Modern Monetary Theory

The Great Recession has shaken the world. It not only sent the global economy to the verge of collapse, but also sank the whole science of economics into disarray. The orthodox approach was questioned and alternative theories emerged. One of them is the Modern Monetary Theory (MMT) which is gaining traction with some economists and politicians, especially within the left wing of the Democratic Party. What is it and what would it bring for the economy and the gold market, if implemented?

The Modern Monetary Theory is the heterodox macroeconomic theory which posits that the government which issues debt in its own currency cannot go bankrupt simply because it can always print more money to pay off its obligations. Hence, tax revenues are unnecessary while budget deficits are meaningless – after all, the government is the monopoly issuer of the currency, so it can always cover its expenditures.  

Well, in a sense, this is true. Governments can print money, so they cannot get “insolvent” like private individuals. This is why we still hear about hyperinflations from time to time – Venezuela being the most recent example. And this is precisely why in the West this power was taken away from governments and handed it over to independent central banks. We know, we know, the central bankers are not fully free from political influence – after all, the governors are nominated by the politicians – but they are definitely less likely to mindlessly print money. Moreover, in many countries, the central banks are prohibited from directly financing the fiscal deficits (i.e., they cannot buy government bonds in the primary market).

The MMT acknowledges the risk of inflation, but it assumes that the inflationary genie can get out from the bottle only when the economy operates at full potential. Apparently, the supporters of the MMT have not heard about either all the practical issues of determining that elusive, unobservable potential production, or about stagflation, i.e., a simultaneous occurrence of both unemployment and inflation. Stagflations shouldn’t have happened, yet the 1970s prove otherwise. Even if prices go up, we should not worry, as the government can always tame inflation by increasing taxes. However, taxes do not decrease the money supply, they just redistribute money from private to public sector – so how could they limit inflation?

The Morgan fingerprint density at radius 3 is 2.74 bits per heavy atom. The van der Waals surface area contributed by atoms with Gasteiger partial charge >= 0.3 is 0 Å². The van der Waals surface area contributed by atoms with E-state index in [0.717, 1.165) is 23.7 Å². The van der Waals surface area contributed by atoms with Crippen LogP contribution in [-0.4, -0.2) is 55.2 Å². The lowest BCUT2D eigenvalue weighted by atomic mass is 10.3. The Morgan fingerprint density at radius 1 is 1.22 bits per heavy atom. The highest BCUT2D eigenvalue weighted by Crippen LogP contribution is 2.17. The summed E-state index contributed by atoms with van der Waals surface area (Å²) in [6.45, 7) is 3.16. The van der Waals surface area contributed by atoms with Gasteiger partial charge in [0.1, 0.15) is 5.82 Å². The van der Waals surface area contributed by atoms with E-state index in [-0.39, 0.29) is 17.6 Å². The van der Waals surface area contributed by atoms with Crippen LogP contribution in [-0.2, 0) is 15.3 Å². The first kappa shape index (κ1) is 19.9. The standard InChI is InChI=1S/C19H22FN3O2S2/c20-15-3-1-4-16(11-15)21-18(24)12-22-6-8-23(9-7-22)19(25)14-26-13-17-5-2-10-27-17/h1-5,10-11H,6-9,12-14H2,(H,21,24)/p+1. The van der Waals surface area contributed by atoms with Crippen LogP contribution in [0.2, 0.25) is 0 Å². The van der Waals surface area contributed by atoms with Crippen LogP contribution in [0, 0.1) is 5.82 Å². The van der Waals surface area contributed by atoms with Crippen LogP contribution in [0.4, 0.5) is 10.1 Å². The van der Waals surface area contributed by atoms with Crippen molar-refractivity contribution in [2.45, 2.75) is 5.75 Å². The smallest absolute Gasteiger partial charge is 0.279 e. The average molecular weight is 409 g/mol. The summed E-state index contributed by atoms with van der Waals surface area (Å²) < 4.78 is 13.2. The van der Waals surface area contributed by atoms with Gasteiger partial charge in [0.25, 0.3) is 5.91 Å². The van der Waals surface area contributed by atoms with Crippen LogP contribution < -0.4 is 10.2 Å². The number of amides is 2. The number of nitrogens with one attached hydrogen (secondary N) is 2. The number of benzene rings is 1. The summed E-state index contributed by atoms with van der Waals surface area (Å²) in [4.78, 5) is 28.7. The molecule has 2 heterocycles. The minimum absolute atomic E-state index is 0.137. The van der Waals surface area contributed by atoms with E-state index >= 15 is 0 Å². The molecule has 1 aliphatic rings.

Last but not least, the MMT conflates money with capital. It’s true that the government has the extraordinary privilege to print money, but money is not real capital. The banknotes or bank deposits are not wealth – they are media of exchange. These are debt instruments, actually. What really matters is the amount of goods (and services) we can afford to buy with them. The government may pump any amount of money into the economy – but it does not own the cornucopia, so it cannot eliminate the resource scarcity. The government can create money in almost a costless manner, but it cannot in similar way increase the supply of goods that really improve our standard of living, such as airplanes, cars, computers, electric wires, highways, pipes, smartphones, steel, tractors, trucks, etc.

Modern Monetary Theory and Gold

What would the implementation of the Modern Monetary Theory mean for the economy and the gold market? As the theory calls for even looser fiscal policy, we could expect greater government spending and further increase in the public debt. It should be clear that gold would be among the biggest beneficiaries of the introduction of the MMT. As the charts below show, the yellow metal, as the inflationary hedge and the safe-haven asset, has shined both during the stagflationary 1970s and during the rapid accumulation in the US public debt in the 2000s and 2010s. 

Chart 1: Gold prices (yellow line, right axis, London P.M. Fix, in $) and inflation rates (red line, left axis, annual % change in CPI rate) from 1971 to 1989.

Modern Monetary Theory and Gold - Inflation Rates Chart

Chart 2: Gold price (yellow line, right axis, London P.M. Fix, $) and the U.S. public debt to GDP (red line, left axis, in %) from Q1 2000 to Q4 2018.

Modern Monetary Theory and Gold - Public Debt to GDP Chart

The MMT is being seriously discussed in the U.S. but it’s still very far from being implemented in the US. However, this may change in the upcoming years, as the left wing of the Democratic Party is citing Modern Monetary Theory to make the case for massive federal government spending bonanza such as a Green New Deal. Hence, the MMT would be one of the key themes during the election campaign in 2020, which could push the candidates toward promises of higher government spending. Given that the American public debt is already above 100 percent of its GDP, the increase in public expenditures could shake the investors’ confidence in the US dollar at some point in time. Then, gold should shine.